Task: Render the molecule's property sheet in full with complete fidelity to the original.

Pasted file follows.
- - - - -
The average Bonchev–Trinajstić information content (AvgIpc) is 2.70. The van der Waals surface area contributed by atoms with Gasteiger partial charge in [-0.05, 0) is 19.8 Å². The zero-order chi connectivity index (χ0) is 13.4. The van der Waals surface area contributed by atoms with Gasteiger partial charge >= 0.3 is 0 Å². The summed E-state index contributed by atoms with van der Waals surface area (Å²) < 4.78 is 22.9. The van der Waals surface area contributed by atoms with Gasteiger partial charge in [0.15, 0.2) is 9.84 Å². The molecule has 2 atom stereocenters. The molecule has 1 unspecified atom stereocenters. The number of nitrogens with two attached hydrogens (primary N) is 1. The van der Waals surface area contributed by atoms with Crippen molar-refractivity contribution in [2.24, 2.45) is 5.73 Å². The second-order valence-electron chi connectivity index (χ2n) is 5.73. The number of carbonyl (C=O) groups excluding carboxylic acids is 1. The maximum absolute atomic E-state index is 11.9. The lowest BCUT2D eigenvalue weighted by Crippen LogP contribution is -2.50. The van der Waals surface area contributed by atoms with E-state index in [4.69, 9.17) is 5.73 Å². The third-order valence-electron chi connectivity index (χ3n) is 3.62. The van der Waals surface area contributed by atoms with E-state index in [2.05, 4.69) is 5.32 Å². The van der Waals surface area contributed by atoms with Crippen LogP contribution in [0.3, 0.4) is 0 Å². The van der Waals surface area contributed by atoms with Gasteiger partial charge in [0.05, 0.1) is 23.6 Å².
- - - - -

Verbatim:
The average Bonchev–Trinajstić information content (AvgIpc) is 2.70. The van der Waals surface area contributed by atoms with Gasteiger partial charge in [-0.05, 0) is 19.8 Å². The zero-order chi connectivity index (χ0) is 13.4. The van der Waals surface area contributed by atoms with Gasteiger partial charge >= 0.3 is 0 Å². The summed E-state index contributed by atoms with van der Waals surface area (Å²) < 4.78 is 22.9. The van der Waals surface area contributed by atoms with Gasteiger partial charge in [0.15, 0.2) is 9.84 Å². The molecule has 2 atom stereocenters. The molecule has 1 unspecified atom stereocenters. The number of nitrogens with two attached hydrogens (primary N) is 1. The van der Waals surface area contributed by atoms with Crippen molar-refractivity contribution in [2.24, 2.45) is 5.73 Å². The second-order valence-electron chi connectivity index (χ2n) is 5.73. The number of carbonyl (C=O) groups excluding carboxylic acids is 1. The maximum absolute atomic E-state index is 11.9. The lowest BCUT2D eigenvalue weighted by Crippen LogP contribution is -2.50. The van der Waals surface area contributed by atoms with E-state index in [4.69, 9.17) is 5.73 Å². The third-order valence-electron chi connectivity index (χ3n) is 3.62. The van der Waals surface area contributed by atoms with E-state index in [2.05, 4.69) is 5.32 Å². The van der Waals surface area contributed by atoms with Crippen LogP contribution in [0.3, 0.4) is 0 Å². The van der Waals surface area contributed by atoms with Gasteiger partial charge in [0.05, 0.1) is 23.6 Å².